As recent hacks show, keeping a healthcare organization safe from security threats takes planning, technical expertise, and business knowledge. Has your team taken these 10 steps?
Hire a CSO
Naming or hiring a C-level executive with security expertise to oversee their physical and cyber security is a must for healthcare organizations. Adding security responsibilities to another executive's job description doesn't work: Security is too complex, too integral, and too fluid to be one of many tasks on a to-do list. Healthcare experience, while valuable, should not be the main priority. Executives knowledgeable in security will quickly pick up an organization's workflow, lingo, and criteria. It's much harder to glean security expertise on the job, experts say.
Smaller organizations without the infrastructure or resources to hire a CSO should consider outsourcing the job to a professional services firm that specializes in healthcare security. Make sure an attorney reviews the contract and that any prospective partner meets business associate requirements. Alternatively, organizations can hire a temporary CSO. These are security professionals with industry expertise who review the situation, create guidelines and roadmaps, and work for a contracted period, such as a year, said Brian Evans, senior managing consultant at IBM Security Services, in an interview last month.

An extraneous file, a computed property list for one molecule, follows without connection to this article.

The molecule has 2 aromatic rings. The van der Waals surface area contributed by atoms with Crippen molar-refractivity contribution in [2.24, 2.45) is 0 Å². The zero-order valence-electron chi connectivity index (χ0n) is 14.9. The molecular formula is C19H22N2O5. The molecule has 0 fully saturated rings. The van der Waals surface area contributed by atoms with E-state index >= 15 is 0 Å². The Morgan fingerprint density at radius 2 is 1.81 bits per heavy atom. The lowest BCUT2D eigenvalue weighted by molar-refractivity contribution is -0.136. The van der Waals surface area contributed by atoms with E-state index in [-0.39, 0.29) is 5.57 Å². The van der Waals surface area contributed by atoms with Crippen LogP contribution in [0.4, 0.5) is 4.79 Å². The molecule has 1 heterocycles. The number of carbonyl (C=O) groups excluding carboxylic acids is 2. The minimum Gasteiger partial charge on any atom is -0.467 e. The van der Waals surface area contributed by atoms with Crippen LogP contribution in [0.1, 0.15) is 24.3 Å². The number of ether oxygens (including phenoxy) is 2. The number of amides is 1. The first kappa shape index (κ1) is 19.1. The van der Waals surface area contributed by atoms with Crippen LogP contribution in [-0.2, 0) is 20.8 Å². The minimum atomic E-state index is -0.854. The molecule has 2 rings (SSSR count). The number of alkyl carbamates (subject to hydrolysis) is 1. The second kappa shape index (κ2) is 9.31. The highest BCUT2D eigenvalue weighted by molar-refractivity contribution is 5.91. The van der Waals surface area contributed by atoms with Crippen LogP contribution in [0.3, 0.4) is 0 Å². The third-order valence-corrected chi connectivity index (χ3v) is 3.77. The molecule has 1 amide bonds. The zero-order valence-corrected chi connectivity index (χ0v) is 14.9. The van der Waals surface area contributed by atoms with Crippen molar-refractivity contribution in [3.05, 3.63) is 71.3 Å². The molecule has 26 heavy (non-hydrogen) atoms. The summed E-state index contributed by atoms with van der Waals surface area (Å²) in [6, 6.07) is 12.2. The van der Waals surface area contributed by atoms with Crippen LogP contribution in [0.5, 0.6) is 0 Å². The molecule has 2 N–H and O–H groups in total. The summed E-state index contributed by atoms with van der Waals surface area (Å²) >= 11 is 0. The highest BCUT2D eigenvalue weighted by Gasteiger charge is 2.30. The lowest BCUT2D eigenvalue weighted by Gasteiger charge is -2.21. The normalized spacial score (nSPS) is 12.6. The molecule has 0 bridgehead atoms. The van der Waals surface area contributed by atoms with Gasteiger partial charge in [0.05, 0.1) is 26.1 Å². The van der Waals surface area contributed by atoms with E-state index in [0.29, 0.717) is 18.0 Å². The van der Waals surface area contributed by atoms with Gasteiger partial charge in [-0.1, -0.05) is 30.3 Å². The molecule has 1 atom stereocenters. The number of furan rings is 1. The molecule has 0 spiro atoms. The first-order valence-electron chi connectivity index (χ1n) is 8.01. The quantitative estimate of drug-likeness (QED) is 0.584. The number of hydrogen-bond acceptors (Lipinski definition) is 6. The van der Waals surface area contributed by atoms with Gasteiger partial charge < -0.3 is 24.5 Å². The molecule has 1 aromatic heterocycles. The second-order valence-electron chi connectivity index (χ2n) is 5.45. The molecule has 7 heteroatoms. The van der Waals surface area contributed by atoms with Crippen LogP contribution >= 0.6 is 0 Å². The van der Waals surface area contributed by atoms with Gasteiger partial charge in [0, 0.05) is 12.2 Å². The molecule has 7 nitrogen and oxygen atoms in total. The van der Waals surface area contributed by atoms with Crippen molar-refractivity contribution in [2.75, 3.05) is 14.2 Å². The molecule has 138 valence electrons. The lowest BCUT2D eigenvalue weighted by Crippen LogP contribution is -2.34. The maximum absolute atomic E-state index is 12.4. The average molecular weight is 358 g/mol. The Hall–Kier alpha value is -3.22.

Untie the CSO's hands
All too often, CSOs reside in a hellish land of tremendous responsibility for problems they're given little power to solve, said Mansur Hasib, a longtime healthcare chief information security officer (CISO) and author.
Frequently, organizations require the CSO to report to the CFO, a management structure that typically ensures cost -- not security -- rules decisions. CSOs should report to the CEO; otherwise, their authority is eroded.
Cover the basics
Take a corporate selfie